grounds that people will always exceed recommendations, so ultra-low ones will
make them exceed to tolerable rather than intolerable levels. The problem with
this approach is that the ultra-low targets simply discredit the whole process of
recommendation. If people think they are absurd, they will simply ignore them,
even though guilt and lowered self-esteem might follow on from ignoring them.
There is a very good case for proposing that government should stop doing this
altogether. There is plenty of good medical advice that people can read in the
press, and most people are aware of the ancient dictum, “Nothing to excess.”
Most of us, I suspect, would like to indulge ourselves occasionally without
having official bullies making us feel bad about doing so.
It’s become almost cliché to complain that Facebook, Amazon and Google have become unassailable monopolies. Critics, from the left and right, argue that big data and network effects combine to create massive barriers to entry.
The idea behind network effects is straightforward. Facebook isn’t very useful to me if none of my friends are on it. Google’s ability to put the right adverts in front of your eyeballs depends on their ability to analyse large pools of data. The more data-points they get, the better they can target consumers. Intuitively, it implies that there are massive first-mover advantages in the platform economy and that once a firm gains critical mass then insurgent startups don’t have a chance. Calls for trustbusting, and even public utility regulation inevitably follow.
The problem is, as an excellent article in this month’s edition of Regulation points out, that the evidence doesn’t fit the theory. Authors Evans and Schmalensee bash the armchair theorists who presume that whenever there are network effects then insurmountable monopolies inevitably follow.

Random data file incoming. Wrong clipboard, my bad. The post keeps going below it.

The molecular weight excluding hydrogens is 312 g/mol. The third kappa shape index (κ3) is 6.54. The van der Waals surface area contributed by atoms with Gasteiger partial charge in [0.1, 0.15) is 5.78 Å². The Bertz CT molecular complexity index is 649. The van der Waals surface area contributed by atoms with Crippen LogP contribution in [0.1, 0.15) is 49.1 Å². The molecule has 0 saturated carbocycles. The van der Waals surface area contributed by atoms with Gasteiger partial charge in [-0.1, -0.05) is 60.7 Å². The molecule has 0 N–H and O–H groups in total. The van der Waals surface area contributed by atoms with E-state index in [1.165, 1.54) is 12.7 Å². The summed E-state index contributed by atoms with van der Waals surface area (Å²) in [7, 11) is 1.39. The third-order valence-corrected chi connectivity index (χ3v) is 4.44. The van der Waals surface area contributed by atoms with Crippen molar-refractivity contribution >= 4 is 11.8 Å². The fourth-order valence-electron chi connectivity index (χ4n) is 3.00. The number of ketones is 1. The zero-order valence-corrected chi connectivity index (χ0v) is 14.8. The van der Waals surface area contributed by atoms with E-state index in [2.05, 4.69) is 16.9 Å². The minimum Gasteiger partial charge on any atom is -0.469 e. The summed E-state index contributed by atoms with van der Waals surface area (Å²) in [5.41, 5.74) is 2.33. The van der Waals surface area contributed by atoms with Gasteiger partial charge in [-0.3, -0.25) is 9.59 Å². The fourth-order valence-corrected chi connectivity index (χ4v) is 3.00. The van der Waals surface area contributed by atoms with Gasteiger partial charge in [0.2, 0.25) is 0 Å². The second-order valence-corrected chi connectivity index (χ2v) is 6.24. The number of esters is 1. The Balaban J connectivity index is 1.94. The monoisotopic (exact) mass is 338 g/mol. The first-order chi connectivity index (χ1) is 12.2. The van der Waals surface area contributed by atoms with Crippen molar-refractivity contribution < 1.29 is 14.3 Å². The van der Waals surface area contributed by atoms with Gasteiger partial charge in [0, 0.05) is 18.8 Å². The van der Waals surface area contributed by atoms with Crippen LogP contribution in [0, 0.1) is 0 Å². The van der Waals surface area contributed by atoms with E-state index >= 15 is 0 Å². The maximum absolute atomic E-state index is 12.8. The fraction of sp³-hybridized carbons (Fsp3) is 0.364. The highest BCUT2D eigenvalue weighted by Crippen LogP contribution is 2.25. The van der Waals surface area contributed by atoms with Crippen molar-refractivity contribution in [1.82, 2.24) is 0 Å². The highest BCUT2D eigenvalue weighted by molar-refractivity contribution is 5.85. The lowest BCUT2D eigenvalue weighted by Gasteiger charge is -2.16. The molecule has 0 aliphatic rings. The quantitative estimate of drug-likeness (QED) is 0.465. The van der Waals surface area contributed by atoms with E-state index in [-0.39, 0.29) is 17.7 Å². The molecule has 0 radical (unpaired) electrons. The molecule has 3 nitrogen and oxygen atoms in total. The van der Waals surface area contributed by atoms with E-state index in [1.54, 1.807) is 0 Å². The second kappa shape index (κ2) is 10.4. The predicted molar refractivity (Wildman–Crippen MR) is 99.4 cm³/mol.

One key mistake is to ignore that network effects can work in reverse too. Take instant messaging services. They’re only useful if your friends use them too. If there is anywhere where network effects should be able to create insurmountable monopolies then it is instant messaging. But, we’ve seen AOL Instant Messenger and MSN Messenger lose their market-share to WhatsApp, Snapchat and Slack.
The same is true of social media. The Guardian may now publish op-eds arguing that “We need to nationalise Google, Facebook and Amazon”, but just a decade ago they were asking “Will MySpace ever lose its monopoly?”
Why are the doomsayers wrong? Evans and Schmalensee explain:
“The flaw in that reasoning is that people can use multiple online communications platforms, what economists call ‘multihoming.’ A few people in a social network try a new platform. If enough do so and like it, then eventually all network members could use it and even drop their initial platform.”
Examples of ‘winner take all’ markets are often the result of economists and journalists misidentifying what the market is. Google may be the dominant search engine, but in the highly profitable product search market it has stiff competition from Amazon.
It’s become trendy to say ‘data is the new oil’ but slogans shouldn’t be a substitute for evidence. It is often asserted that ‘big data is bad for competition’, yet the last twenty years have seen incumbents with reams of data being displaced by nimble better services. Evans and Schmalensee give half-a-dozen examples:
“AOL, Friendster, MySpace, Orkut, Yahoo, and many other attention platforms had data on their many users. So did Blackberry and Microsoft in mobile. As did numerous search engines, including AltaVista, Infoseek, and Lycos. Microsoft did in browsers. Yet in these and other categories, data didn’t give the incumbents the power to prevent competition. Nor is there any evidence that their data increased the network effects for these firms in any way that gave them a substantial advantage over challengers.”
This isn’t to say it is impossible for Google, Amazon and Facebook to abuse their market position, but just as competition theorists rejected simplistic ‘big is bad’ assumptions in the 80s, it’s time for critics of so-called ‘tech titans’ to move beyond ‘big data is bad’.
There's a certain paradox in complaining about what you insist no one will want:
Supermarket giant Lidl has faced a backlash for selling pre-peeled "naked" onions in plastic packaging.
There is no point in complaining about, nor campaigning against, what you insist no one will or could want. For, in a market economy, if no one wants it then it will quickly enough disappear for lack of demand.